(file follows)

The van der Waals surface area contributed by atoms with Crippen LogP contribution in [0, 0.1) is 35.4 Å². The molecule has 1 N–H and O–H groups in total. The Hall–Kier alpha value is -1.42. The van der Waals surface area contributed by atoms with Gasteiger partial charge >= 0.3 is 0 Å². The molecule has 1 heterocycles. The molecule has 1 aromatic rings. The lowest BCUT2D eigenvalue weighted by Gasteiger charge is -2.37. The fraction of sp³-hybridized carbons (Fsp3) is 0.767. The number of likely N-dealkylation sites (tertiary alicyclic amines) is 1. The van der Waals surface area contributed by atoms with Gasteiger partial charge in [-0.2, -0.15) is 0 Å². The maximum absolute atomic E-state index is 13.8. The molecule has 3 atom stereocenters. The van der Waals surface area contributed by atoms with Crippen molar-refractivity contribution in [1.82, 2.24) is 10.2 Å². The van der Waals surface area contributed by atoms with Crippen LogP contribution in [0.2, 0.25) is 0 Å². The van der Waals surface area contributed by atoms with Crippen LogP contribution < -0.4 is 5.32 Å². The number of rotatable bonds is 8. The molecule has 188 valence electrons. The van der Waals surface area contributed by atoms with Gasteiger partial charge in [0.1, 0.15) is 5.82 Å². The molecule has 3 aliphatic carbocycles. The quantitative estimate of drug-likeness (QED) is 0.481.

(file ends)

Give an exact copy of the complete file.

The van der Waals surface area contributed by atoms with Crippen LogP contribution in [0, 0.1) is 35.4 Å². The molecule has 1 N–H and O–H groups in total. The Hall–Kier alpha value is -1.42. The van der Waals surface area contributed by atoms with Gasteiger partial charge >= 0.3 is 0 Å². The molecule has 1 heterocycles. The molecule has 1 aromatic rings. The lowest BCUT2D eigenvalue weighted by Gasteiger charge is -2.37. The fraction of sp³-hybridized carbons (Fsp3) is 0.767. The number of likely N-dealkylation sites (tertiary alicyclic amines) is 1. The van der Waals surface area contributed by atoms with Gasteiger partial charge in [-0.2, -0.15) is 0 Å². The maximum absolute atomic E-state index is 13.8. The molecule has 3 atom stereocenters. The van der Waals surface area contributed by atoms with Crippen molar-refractivity contribution in [1.82, 2.24) is 10.2 Å². The van der Waals surface area contributed by atoms with Crippen LogP contribution in [0.2, 0.25) is 0 Å². The van der Waals surface area contributed by atoms with Crippen LogP contribution < -0.4 is 5.32 Å². The number of rotatable bonds is 8. The molecule has 188 valence electrons. The van der Waals surface area contributed by atoms with Gasteiger partial charge in [0.1, 0.15) is 5.82 Å². The molecule has 3 aliphatic carbocycles. The quantitative estimate of drug-likeness (QED) is 0.481.